How to Fit Yourself into the Workplace Culture
Workplace cultures can vary widely, even within the same industry. A company’s culture can be formal and stiff, relaxed and casual, or something in between.
The three main types of corporate cultures are: entrepreneurial, small business, and corporate. An entrepreneurial culture emphasizes risk taking and working independently. Employees tend to wear many hats and are given a wide range of responsibilities. Entrepreneurial cultures often admire and reward a well presented (flashy and stylish) idea. You are selling your idea, and the sale takes some pizzazz. Entrepreneurial cultures often are competitive; they are frequently in quick, big-money fields and often pay on commission. The advantage of entrepreneurial cultures, of course, is that they often pay well. The disadvantage is their overly competitive and stressful atmosphere. Despite the name, small-business cultures are not always found in small companies.
While entrepreneurial cultures are competitive, small-business cultures are more relaxed and informal. They often nurture as many new ideas as any other type of workplace, but they don’t have such a competitive edge. The team culture is more of a cooperative, brainstorming, and think tank environment. If one person is successful, everyone shares the success. The advantage of this type of culture is that it fosters a pleasant working environment that promotes growth and cooperation. The disadvantage is that jobs in this environment often do not pay as much as in other cultures.
The third workplace culture is corporate. This culture relies on a reporting structure and hierarchy to accomplish defined goals. Many large companies adopt this style simply because they have a large number of people to deal with. One manager (or president or vice president) cannot talk to everyone in the company all the time about his or her ideas. Instead, there’s a functional reporting system. You might have a president who has seven vice presidents, who have seven directors, who have seven managers, one of whom has you and several coworkers in his or her reporting chain. For employees, the advantage in this type of culture is usually security—job security, the availability of additional training (often company-paid), and a good, long-term salary. The disadvantage is that employees do not have as much freedom as in other cultures and may have to spend more time writing reports and filling out forms than do those in other workplace cultures. In a highly corporate culture, job titles are clearly defined, there is a predefined path to follow for raises and promotions, and there is little opportunity for an employee to shine outside of his or her own defined job.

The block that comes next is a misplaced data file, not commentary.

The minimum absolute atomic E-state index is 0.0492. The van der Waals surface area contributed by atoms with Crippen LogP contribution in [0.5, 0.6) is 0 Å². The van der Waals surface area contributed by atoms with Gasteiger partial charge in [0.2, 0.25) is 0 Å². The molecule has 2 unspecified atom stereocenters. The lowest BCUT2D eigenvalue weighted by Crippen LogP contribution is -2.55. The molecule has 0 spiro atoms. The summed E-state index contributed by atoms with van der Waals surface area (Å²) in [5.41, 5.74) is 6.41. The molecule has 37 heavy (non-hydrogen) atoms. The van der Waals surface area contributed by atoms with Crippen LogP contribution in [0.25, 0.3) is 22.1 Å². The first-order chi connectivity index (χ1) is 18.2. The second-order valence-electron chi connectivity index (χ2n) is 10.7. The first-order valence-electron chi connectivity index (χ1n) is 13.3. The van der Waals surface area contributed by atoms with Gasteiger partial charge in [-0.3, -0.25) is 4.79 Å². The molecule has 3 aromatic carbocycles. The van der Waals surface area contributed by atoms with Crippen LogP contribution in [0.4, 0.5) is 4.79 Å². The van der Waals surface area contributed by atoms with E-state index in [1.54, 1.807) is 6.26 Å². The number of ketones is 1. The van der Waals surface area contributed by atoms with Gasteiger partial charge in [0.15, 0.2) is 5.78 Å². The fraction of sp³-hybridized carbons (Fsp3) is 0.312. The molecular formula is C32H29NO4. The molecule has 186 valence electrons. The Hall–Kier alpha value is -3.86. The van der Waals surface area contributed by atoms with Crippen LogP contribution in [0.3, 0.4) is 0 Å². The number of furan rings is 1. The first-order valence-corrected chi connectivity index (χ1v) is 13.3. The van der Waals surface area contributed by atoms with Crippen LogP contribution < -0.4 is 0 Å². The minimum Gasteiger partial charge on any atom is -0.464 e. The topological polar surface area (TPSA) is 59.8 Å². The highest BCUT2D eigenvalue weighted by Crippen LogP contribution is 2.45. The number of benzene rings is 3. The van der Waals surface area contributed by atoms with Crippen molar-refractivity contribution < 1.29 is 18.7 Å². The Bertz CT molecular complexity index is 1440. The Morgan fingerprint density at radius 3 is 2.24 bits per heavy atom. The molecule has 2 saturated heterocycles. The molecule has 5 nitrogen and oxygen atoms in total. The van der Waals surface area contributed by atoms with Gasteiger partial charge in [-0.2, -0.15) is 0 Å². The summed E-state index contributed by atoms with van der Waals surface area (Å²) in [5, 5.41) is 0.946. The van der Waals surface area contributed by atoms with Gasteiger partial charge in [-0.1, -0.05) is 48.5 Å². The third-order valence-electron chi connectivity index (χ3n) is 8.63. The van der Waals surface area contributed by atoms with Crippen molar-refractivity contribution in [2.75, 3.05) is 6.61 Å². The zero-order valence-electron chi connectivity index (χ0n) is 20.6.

There is no perfect workplace culture. You need to find one that suits your needs. Do you want financial security and continued training? Then go for a large corporate environment. Are you willing to put in a lot of hours for quick money? Then pursue an entrepreneurial culture. Are you searching for a cooperative, stable working environment? Then a small company is probably right for you. You may think you would not fit into certain cultures, but try not to discount anything out of hand. Decide which you think will be the best fit and try it, but remain willing to try another culture if a great opportunity arises. In the first few chapters of this book, you were asked to answer a series of questions about your goals, likes, and dislikes. Based on these answers (and by combining them with the knowledge you have about yourself), you should have a pretty good idea about the type of culture in which you’ll prosper best.
<Write, Share and Earn!!! > <Join Wikinut!!!> Click here > > http://www.wikinut.com/in/toppl/